Squelch, squelch, squelch. Squeals of joy. Stomp, stomp, stomp on the grapes. I can’t help laughing too as I watch the giggling children eagerly treading grapes in two huge barrels in a race to see which team can produce the most juice in the fastest time. I’m in Locorotondo in southern Italy on a road trip around Puglia and it is grape harvest time.
We arrived at the Gara di Pigiatura, an annual festival celebrating the grape harvest, just in time to catch the last round of this traditional game. Which team won I can’t be certain, but the youngsters in the right-hand barrel seem to cheer the loudest so I’m guessing they are the victors.
Ladies are busy cooking frittelle, deep-fried turnovers stuffed with cheese. A gentleman with the most fabulous of beards drives families around in a horse and cart, just for fun. And now that the games are over, the music strikes up and dancers in their red, black and white traditional costumes are getting ready to perform.
Earlier that day everyone had joined in with the harvesting of the grapes accompanied by traditional music, followed by a typical local lunch before the games began in the afternoon.
Masseria Aprile, where the Gara di Pigiatura is held, has been in the same family since it was built in the early 1700s. It’s famous for its wine, made from sweet white grapes, as well as the extra virgin olive oil that it produces.
A typical agriturismo, it was renovated in keeping with its heritage in 1992, and is now a B&B, as well as a working farm. There are just 6 guest rooms here, and each one is named after the building’s original function. Casaro is where cheese was made, Fienile was the barn, and so on. The current owner, Anna Maria Aprile, was delighted to show us around. Surrounded by vineyards and olive groves at the foot of the lovely, white-washed town of Locorotondo, I could easily see myself staying at this masseria in one of the enchanting trulli, the traditional round dwellings with conical roofs found throughout the Itria Valley in Puglia.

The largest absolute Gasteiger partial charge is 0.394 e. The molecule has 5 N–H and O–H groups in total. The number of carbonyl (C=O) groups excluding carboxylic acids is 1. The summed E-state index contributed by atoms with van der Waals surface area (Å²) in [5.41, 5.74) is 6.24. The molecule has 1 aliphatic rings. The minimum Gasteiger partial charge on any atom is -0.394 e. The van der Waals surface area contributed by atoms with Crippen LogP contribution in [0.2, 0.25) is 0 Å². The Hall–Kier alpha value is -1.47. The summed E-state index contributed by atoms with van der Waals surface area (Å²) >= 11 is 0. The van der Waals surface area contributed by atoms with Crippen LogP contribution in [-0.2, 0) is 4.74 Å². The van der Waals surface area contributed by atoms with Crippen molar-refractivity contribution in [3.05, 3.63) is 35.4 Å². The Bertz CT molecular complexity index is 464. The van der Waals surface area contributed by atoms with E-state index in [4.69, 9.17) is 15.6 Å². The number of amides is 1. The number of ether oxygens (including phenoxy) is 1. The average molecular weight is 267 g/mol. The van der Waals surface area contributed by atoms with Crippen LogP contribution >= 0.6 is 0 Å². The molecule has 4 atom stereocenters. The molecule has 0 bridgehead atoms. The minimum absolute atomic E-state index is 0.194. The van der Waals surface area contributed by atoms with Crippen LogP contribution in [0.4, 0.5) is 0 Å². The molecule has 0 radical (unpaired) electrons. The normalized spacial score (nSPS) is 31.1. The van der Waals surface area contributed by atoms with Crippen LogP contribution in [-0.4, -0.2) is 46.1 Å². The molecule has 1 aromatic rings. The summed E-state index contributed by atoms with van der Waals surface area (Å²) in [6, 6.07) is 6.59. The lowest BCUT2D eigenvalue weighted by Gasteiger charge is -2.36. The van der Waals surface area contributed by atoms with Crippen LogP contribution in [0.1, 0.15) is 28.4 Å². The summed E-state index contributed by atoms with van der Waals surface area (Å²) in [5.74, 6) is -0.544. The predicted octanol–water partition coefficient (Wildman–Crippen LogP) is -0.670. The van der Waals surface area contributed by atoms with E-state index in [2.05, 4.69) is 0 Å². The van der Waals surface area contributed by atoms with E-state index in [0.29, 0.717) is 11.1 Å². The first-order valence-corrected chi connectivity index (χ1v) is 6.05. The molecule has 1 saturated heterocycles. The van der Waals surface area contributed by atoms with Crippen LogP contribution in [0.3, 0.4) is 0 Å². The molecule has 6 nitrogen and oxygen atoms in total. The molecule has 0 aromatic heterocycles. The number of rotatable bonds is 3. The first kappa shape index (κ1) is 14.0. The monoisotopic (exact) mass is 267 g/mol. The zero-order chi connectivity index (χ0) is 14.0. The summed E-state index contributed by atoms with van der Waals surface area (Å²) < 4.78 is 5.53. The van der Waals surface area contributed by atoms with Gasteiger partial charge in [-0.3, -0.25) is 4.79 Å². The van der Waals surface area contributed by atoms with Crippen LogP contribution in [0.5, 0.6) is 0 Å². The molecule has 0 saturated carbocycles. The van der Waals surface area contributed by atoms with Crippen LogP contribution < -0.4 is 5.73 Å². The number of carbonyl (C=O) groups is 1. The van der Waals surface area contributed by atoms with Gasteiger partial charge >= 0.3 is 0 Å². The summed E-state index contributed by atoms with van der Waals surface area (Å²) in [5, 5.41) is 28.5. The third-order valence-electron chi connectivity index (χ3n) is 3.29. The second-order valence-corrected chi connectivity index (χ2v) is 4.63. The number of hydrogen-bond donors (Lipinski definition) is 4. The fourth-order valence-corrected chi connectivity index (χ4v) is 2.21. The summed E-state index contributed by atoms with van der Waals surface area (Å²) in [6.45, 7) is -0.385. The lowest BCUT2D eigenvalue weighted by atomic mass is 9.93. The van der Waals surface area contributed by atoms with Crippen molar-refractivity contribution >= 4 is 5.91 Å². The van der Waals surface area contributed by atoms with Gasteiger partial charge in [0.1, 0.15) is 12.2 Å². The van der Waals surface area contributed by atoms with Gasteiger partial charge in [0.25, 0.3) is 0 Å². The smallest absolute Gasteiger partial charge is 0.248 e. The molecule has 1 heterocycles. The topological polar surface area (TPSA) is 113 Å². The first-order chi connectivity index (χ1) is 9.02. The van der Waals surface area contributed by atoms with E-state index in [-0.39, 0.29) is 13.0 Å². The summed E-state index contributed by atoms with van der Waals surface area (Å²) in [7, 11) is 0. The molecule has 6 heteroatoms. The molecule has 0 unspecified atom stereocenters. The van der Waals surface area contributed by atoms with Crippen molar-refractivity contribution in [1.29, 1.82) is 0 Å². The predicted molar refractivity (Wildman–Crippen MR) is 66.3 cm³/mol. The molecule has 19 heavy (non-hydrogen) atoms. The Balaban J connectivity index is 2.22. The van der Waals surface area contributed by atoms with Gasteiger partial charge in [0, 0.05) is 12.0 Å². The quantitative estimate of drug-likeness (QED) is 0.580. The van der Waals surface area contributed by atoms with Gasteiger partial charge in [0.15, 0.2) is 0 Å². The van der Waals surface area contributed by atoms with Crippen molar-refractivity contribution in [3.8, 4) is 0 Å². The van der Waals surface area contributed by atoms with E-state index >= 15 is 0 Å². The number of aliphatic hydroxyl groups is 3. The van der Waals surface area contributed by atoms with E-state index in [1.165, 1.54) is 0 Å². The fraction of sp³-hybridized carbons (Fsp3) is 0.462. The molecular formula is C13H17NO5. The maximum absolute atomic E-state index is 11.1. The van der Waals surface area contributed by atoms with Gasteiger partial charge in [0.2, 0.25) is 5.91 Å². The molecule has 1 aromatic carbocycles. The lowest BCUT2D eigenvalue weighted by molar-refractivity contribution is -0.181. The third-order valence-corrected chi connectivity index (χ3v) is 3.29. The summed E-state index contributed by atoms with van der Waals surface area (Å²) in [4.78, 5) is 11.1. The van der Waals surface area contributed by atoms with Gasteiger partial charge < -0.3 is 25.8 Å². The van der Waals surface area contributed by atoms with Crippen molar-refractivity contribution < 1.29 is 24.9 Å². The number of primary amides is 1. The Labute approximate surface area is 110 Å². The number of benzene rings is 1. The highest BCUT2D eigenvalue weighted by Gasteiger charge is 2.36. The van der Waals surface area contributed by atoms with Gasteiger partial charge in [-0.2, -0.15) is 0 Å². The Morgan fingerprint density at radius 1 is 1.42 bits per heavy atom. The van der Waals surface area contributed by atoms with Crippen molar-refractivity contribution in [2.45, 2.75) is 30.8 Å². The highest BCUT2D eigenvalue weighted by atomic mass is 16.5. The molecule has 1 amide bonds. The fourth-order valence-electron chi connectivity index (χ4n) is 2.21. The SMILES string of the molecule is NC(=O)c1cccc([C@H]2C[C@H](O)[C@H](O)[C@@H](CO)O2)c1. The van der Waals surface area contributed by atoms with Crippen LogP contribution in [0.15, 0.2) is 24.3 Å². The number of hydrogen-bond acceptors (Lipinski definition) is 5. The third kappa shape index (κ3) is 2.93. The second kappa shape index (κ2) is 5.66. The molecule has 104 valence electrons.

Sadly, we can’t stay long, as Locorotondo is waiting to be explored. This pretty hill-top town is connected to Bari (one of two international airports in Puglia) by train so is easy to get to. It is officially a Borghi più belli d’Italia, one of the most beautiful villages in Italy.
Locorotondo literally means round place. It takes this name from the circular old town, a wonderful maze of white-washed alleyways lined with historic buildings; the perfect place for an early evening stroll before dinner.
St George’s Church, the beautiful neoclassical, nineteenth century building dominates the main square, with St George on horseback looking down over the town.
As we explore we pass a sign for I Pastini, a famous wine producer that we are going to visit during our stay for a spot of wine tasting.
Soon we are on our way again, headed for another agriturismo where a feast awaits us. Cheeses, cold cuts, octopus, focaccia bread, mashed fava beans… I can see we are not going to go hungry on this visit to Valle d’Itria. It brought back many happy memories of a previous visit to the area and Polignano a mare and tomorrow we are off to discover another lovely village, Cisternino. Read this post to learn more about Puglian cuisine.
Thank you to GAL Valle D’Itria and GAL Alto Salento for hosting me on my visit to Puglia. While my accommodation, transport, meals and activities were all complimentary I will, as always, give you my unbiased and honest opinions.
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